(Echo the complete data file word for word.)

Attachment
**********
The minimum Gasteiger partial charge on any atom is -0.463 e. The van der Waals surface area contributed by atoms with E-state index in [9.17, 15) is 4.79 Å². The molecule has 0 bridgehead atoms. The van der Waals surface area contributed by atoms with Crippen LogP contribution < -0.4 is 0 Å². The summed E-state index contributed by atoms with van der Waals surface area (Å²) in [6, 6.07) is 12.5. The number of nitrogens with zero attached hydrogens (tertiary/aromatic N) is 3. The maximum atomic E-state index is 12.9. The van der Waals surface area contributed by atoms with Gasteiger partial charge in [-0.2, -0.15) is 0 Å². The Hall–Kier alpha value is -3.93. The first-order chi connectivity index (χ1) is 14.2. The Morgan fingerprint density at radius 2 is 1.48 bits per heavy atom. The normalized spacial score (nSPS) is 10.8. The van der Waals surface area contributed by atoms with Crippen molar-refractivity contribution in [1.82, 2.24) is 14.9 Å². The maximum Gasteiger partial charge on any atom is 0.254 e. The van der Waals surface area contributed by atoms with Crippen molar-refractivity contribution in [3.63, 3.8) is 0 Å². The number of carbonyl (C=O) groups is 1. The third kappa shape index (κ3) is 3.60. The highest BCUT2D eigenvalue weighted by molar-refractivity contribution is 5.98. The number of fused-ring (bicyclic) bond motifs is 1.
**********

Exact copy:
The minimum Gasteiger partial charge on any atom is -0.463 e. The van der Waals surface area contributed by atoms with E-state index in [9.17, 15) is 4.79 Å². The molecule has 0 bridgehead atoms. The van der Waals surface area contributed by atoms with Crippen LogP contribution < -0.4 is 0 Å². The summed E-state index contributed by atoms with van der Waals surface area (Å²) in [6, 6.07) is 12.5. The number of nitrogens with zero attached hydrogens (tertiary/aromatic N) is 3. The maximum atomic E-state index is 12.9. The van der Waals surface area contributed by atoms with Gasteiger partial charge in [-0.2, -0.15) is 0 Å². The Hall–Kier alpha value is -3.93. The first-order chi connectivity index (χ1) is 14.2. The Morgan fingerprint density at radius 2 is 1.48 bits per heavy atom. The normalized spacial score (nSPS) is 10.8. The van der Waals surface area contributed by atoms with Crippen molar-refractivity contribution in [1.82, 2.24) is 14.9 Å². The maximum Gasteiger partial charge on any atom is 0.254 e. The van der Waals surface area contributed by atoms with Crippen molar-refractivity contribution in [3.63, 3.8) is 0 Å². The number of carbonyl (C=O) groups is 1. The third kappa shape index (κ3) is 3.60. The highest BCUT2D eigenvalue weighted by molar-refractivity contribution is 5.98. The number of fused-ring (bicyclic) bond motifs is 1.